The federal government is getting ready to unveil rules for carbon emissions at new coal-fired power plants, and they probably won't be what industry had hoped for.
When the federal government released a draft set of the rules last summer, industry leaders said they would effectively prohibit construction of new coal-fired power plants. Those rules got scrapped because of potential legal problems, but Bloomberg News reports that administration sources are saying the new ones aren’t much different.
Wyoming Mining Association Executive Director Marion Loomis says while the news is disappointing, it’s hardly unexpected.
“I’m not surprised this administration would not do anything to support coal. They haven’t done anything yet to support coal,” he says.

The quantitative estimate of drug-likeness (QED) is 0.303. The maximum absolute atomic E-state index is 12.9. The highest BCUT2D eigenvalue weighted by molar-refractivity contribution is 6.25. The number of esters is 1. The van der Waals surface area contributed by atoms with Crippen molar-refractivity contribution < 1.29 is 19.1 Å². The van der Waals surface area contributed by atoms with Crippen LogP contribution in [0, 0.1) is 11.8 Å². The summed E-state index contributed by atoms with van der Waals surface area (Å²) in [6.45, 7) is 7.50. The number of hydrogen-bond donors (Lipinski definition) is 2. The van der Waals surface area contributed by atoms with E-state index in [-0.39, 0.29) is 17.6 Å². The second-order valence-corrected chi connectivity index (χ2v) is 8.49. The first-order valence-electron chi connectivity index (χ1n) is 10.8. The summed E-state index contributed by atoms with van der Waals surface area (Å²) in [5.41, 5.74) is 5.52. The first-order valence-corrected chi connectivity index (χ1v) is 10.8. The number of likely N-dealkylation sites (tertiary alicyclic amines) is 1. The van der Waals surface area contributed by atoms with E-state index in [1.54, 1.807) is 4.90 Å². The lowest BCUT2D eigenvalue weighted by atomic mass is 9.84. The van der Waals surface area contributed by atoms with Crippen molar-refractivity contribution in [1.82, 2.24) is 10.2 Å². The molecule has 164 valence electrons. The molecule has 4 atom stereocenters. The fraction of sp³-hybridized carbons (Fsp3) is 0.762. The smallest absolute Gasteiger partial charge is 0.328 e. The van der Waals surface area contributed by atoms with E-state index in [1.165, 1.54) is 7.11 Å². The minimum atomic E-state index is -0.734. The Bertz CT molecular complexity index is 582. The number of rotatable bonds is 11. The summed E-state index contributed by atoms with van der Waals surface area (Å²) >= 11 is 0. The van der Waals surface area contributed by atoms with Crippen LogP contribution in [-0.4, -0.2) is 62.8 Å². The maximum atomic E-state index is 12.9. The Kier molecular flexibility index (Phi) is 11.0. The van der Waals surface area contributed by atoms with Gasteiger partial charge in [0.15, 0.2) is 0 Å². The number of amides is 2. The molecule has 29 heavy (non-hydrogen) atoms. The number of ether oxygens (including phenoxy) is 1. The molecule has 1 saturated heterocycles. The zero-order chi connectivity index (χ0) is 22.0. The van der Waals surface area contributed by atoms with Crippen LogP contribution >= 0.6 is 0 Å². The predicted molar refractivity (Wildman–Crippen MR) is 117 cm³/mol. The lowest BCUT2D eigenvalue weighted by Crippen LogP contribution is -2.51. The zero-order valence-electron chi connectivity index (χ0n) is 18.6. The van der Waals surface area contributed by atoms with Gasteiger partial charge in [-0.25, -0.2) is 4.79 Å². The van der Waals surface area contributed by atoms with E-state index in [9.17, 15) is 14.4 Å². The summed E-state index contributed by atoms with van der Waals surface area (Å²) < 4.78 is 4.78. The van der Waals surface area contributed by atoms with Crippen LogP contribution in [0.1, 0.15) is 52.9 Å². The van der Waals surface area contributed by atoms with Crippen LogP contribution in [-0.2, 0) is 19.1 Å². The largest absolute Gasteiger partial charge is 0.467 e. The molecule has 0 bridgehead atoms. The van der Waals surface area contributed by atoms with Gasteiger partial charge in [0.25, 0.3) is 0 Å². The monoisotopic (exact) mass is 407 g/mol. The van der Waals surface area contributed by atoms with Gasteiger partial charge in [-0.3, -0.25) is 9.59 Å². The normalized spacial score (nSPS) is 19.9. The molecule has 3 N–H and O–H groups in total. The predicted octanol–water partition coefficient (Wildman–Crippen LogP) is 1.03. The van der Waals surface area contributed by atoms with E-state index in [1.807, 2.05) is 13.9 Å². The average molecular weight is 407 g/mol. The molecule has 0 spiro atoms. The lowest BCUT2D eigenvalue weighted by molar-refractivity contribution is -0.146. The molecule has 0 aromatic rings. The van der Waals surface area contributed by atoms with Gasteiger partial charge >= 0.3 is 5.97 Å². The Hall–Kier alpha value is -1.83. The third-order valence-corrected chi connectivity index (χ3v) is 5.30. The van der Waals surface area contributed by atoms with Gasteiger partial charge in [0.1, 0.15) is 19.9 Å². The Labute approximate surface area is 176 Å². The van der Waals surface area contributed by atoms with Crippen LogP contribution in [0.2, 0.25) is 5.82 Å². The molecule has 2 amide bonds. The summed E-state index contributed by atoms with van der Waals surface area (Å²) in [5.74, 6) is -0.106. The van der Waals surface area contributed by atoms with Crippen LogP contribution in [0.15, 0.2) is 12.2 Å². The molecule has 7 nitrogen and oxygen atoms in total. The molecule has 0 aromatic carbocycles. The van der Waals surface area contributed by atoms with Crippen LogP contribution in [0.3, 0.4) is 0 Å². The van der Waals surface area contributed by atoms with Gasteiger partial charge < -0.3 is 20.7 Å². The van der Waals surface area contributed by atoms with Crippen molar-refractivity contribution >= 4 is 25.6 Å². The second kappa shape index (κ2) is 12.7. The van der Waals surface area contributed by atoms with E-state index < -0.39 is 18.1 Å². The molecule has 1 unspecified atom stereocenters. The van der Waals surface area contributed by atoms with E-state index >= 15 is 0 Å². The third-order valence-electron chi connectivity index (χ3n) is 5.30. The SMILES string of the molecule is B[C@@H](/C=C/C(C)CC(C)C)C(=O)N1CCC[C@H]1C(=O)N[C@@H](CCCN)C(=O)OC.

Loomis says the rules won't have much of an impact in the short-term on Wyoming's coal industry. In the long-term, he says coal plants will have to adapt to the new regulations.
“Hopefully we will come up with some new technologies that can reduce the carbon emissions for new power plants, and possibly use the carbon dioxide for enhanced oil recovery or other applications,” Loomis says.
For now, Loomis says he’s more concerned about the impact of rules governing the carbon emissions of existing power plants that are due out next year. He says those could shrink demand for Wyoming coal.
The rules for new power plants could still be modified by the White House before their scheduled release on September 20.